jed landfill2

The JED landfill opened in the rural community of Holopaw in 2004 with 200 acres. It has since expanded, and Waste Connection officials say the site has a 50-year capacity. Depicted is the working face of the landfill from the Florida Department of Environmental Protection’s most recent inspection report March 11.

Local government officials addressed residents’ questions and concerns Monday about 650 million pounds of coal ash headed to Osceola County from Puerto Rico.

Environmental impacts are said to be minimal, according to University of Florida professor John Schert, who has studied trash disposal and best practices for over 30 years, and the Environmental Protection Agency (EPA). They say it’s safe because the material is being stored at a double-lined landfill east of St. Cloud.

But residents like Loret Thatcher, who lives less than 10 miles from the landfill, said more information should have been provided to the public prior to approval.

“Because of the rushed, last-minute addendum, people were not given an opportunity to raise questions and express how it would impact them,” said Thatcher during Monday’s Osceola County Commission meeting.

Leading up to this, Waste Connections – the private owner and operator of the JED Solid Waste Facility near Thatcher’s home – sought a contract amendment with Osceola County April 1 that allows the company to import 65,000 to 325,000 tons of coal ash from Puerto Rico between now and Dec. 31.

The request was approved unanimously, without discussion from board members.

Thatcher wanted to know how the shipment might affect the life expectancy of premium landfill space.
aes ash pile

A recent photo of the Applied Energy Systems (AES) coal ash pile in Guayama, Puerto Rico measuring about 90 feet high and weighing about 400,000 tons. Waste Connections, private owner and operator of the JED landfill in Osceola County, plans to import up to 325,000 tons of coal ash from Puerto Rico between now and Dec. 31.


“Is this in the best interest of Florida as a whole, since landfill space is precious, and you are now using it for waste from outside the state?” she asked.

She mentioned extreme flooding that impacted her community following Hurricane Wilma in 2005.

Thatcher noted that the county was not aware of the tonnage of coal ash being imported when the measure was first approved.

Increased traffic from trucks delivering ash to the landfill also concerned Thatcher.

“We live daily with the window-shaking, earth-jarring rumblings of huge trucks racing through our neighborhood and yes, occasionally, road spills of debris,” she said.

County Commissioner Fred Hawkins Jr. – whose district includes the JED landfill – addressed some of Thatcher’s concerns.

“Coal ash can be toxic and it can be hazardous,” he said. “But you should know that nothing toxic or hazardous can go into this landfill.”

Hawkins is correct; JED is not permitted to accept hazardous waste. Its permit does, however, allow it to accept coal ash, and it has done so for years. The shipment’s size and out-of-state status is what makes it unusual.

“It is tested at the site of origin before it is ever transported to the disposal facility to make sure it’s not toxic or hazardous,” Hawkins added.

He did not publicly address Thacker’s concerns about the effect a hurricane or extreme flooding might have on the landfill.

Waste Connections was not the first pick for this contract, according to Hawkins. Waste Management, a rival firm, had initially won the bid but later lost the contract due to some kind of default, Hawkins added.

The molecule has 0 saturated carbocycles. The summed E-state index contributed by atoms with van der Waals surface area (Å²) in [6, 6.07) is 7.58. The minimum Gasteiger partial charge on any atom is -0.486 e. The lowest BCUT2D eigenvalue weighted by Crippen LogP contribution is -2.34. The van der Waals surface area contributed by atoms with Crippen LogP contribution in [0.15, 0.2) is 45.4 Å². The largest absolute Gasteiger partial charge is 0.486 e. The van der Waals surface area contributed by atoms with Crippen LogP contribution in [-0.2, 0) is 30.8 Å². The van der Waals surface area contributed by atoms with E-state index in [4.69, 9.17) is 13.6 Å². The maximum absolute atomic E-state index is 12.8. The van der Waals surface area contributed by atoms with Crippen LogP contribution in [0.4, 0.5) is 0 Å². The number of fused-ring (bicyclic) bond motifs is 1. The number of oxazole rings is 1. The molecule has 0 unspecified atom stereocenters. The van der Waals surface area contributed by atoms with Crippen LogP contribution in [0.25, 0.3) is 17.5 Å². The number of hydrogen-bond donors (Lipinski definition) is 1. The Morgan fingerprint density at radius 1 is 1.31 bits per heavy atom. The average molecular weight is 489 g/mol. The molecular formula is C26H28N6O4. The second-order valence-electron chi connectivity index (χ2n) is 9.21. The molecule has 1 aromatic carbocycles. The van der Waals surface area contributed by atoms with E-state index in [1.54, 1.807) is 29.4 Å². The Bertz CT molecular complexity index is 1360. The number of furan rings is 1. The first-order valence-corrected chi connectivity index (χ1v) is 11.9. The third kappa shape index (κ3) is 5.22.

The ship of coal ash was already “on its way,” Hawkins said, hence the last-minute added item and county approval April 1.

“It was very rushed, I do know that,” Hawkins said after the meeting.

When the 200-acre JED landfill opened in 2004, officials said it had a 30-year life capacity. According to Waste Connections Division Vice President Damien Ribald, JED underwent at least two major expansions since then – though he declined to say how many acres have been added.

Hawkins – who has over 20 years of experience in the solid waste industry - said he expects the landfill to function for generations.

“It’s not up to the county to tell them how much they should take in,” Hawkins said, noting environmental regulations the landfill must adhere to.

But why is Waste Connections importing ash from Puerto Rico?

Hawkins called it a humanitarian move.

“Puerto Rico is an island that cannot properly dispose of this right now,” he said. “It has to go somewhere.”

Two years ago, the governor of Puerto Rico banned any coal ash dumping at island landfills after multiple protests erupted over pollution caused by lax handling and disposal methods. In April, the governor signed another law that will completely phase out coal-based energy production by 2028.

The EPA has acknowledged for years that the island’s budget crisis makes it difficult for local government to handle its escalating garbage problem. The municipalities there “have always had limited funds to implement the environmental and engineering controls required to improve, and ultimately close” subpar landfills, stated a September 2016 EPA fact sheet.

It is unclear how much money Waste Connections made from the deal because the company refused to comply with an Osceola News-Gazette records request last month.

Both Hawkins and County Manager Don Fisher said the contract only permits Waste Connections to import coal ash until Dec. 31.

But after the meeting, Hawkins acknowledged that the company could simply ask for an extension and get approval with a majority vote from county commissioners.

Hawkins encouraged concerned residents to call the local Florida Department of Environmental Protection office with any questions. The office phone number is 407-897-4100.

“We would never allow anything to come in that would harm our citizens,” he said.